Gold Coast may have more crappy pizza joints than good ones but it’s slowly getting there. Justin Lane in Burleigh Heads kicked it off and now we have places like Gemelli and Double Zero, both in Broadbeach, to keep pizza lovers happy. We settled on Double Zero that evening, vowing to hit up Gemelli the next time we felt like pizza.
Antipasto platter: prosciutto di parma, sopressa salami, Sicilian olives, semi-dried tomatoes, Italian cheese, fried grissini ($21)
It may have been pissing down rain that evening but that didn’t stop us from grabbing a seat outside – we like to people-watch, you see. After ordering some Italian beers to start, we dived straight into the antipasto platter. The board contained all the usual suspects, all of which were top quality, but my favourite bit was the fried grissini even though they were more like deep-fried dough puffs than bread sticks.
Piccante pizza: San Marzano tomatoes, buffalo mozzarella, prosciutto di parma, parmesan, rocket ($21)
Double Zero’s pizzas are all Neapolitan-style, meaning that they’re cooked for 90 seconds in a hot wood-fired oven. As a result, they’re soft and light with a crispy crust. The menu also states that the dough ‘will not make you feel stuffed’ – I disagree because I find that anything with wheat will make my stomach go funny but at least this pizza didn’t make me feel AS bloated as pizzas from franchises.
Moreover, the topping was simple, yet beautifully balanced and full of flavour. Hell, the whole thing could just contain tomato and cheese and it’d still be tasty, hence the importance of top quality ingredients.
Pasta of the day: fettuccini puttanesca ($21)
Will ordered the puttanesca, one of the day’s specials. It was a staple dish done very well – the pasta was silky smooth and slightly firm to the bite, while the sauce was a lovely mix of tomato, capers and olives with the slightest hint of anchovy. Will smashed it in one go.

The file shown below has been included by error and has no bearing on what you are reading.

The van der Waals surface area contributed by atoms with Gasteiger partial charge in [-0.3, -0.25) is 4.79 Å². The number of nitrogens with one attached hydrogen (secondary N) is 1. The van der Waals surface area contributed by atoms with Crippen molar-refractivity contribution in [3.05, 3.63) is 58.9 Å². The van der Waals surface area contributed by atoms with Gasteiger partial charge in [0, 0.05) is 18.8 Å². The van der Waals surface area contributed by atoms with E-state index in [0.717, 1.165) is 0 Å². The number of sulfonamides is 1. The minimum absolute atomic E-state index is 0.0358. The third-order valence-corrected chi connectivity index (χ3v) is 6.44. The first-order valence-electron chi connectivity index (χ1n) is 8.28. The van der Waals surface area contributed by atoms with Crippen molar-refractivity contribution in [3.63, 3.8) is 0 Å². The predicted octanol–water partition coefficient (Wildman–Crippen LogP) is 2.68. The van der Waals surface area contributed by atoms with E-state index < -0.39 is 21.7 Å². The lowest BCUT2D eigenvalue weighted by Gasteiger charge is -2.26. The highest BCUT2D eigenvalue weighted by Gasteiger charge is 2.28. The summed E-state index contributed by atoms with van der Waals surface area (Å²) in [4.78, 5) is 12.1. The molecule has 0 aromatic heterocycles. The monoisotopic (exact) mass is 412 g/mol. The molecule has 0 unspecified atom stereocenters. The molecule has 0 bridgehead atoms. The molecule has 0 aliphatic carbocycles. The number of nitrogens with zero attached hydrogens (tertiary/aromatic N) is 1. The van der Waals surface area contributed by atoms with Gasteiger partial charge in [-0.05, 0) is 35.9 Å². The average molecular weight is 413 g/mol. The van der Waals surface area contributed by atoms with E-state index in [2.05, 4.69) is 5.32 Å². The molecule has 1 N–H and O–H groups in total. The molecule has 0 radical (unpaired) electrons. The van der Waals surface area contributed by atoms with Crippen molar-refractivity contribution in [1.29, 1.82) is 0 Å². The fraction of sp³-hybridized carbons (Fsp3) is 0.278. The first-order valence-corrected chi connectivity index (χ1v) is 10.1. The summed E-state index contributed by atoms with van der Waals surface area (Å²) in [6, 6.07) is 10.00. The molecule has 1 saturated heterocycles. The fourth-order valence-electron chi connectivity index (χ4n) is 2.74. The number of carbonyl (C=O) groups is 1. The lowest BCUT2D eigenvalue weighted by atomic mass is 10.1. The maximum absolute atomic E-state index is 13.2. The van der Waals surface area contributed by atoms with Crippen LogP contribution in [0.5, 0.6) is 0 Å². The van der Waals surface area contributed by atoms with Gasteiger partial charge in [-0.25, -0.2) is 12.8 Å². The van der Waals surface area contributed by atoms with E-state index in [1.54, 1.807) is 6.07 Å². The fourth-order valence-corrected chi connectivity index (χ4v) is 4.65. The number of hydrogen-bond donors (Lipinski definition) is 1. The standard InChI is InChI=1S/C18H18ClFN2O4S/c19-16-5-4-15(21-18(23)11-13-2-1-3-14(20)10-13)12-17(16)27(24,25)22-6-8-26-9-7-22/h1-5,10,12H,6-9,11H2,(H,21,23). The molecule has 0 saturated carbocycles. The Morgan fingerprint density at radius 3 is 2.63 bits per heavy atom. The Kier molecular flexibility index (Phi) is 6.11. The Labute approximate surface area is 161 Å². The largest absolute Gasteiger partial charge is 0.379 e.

Spaghetti carbonara ($23)
Unfortunately, I couldn’t say the same about my carbonara. I’m not normally one to order dishes that I can easily make at home but I had been craving carbonara all day and nothing was going to change my mind.
The serving size was generous enough but the sauce did not agree with me. Sure, it was legit as it came – guanciale, eggs and pecorino were the main ingredients and sure, there was no cream. In other words, it was a real carbonara. The whole thing, however, just tasted off – the guanciale had a nasty pungent smell (as in, more so than usual), there was way too much dish and I could taste a burnt anchovy-like aftertaste with each bite. That’ll teach me to order something that I shouldn’t have.
All the carbs.
We were probably a bit too ambitious with our ordering; I ended up taking two slices of pizza and pretty much three-quarters of the carbonara home, both of which I ended up eating for lunch the following day (yes, I still ate it because it was a preferable option to tuna and crackers). Apart from the carbonara, we had a lovely bulk fest at Double Zero and I’m planning to return to smash down more of their pizzas.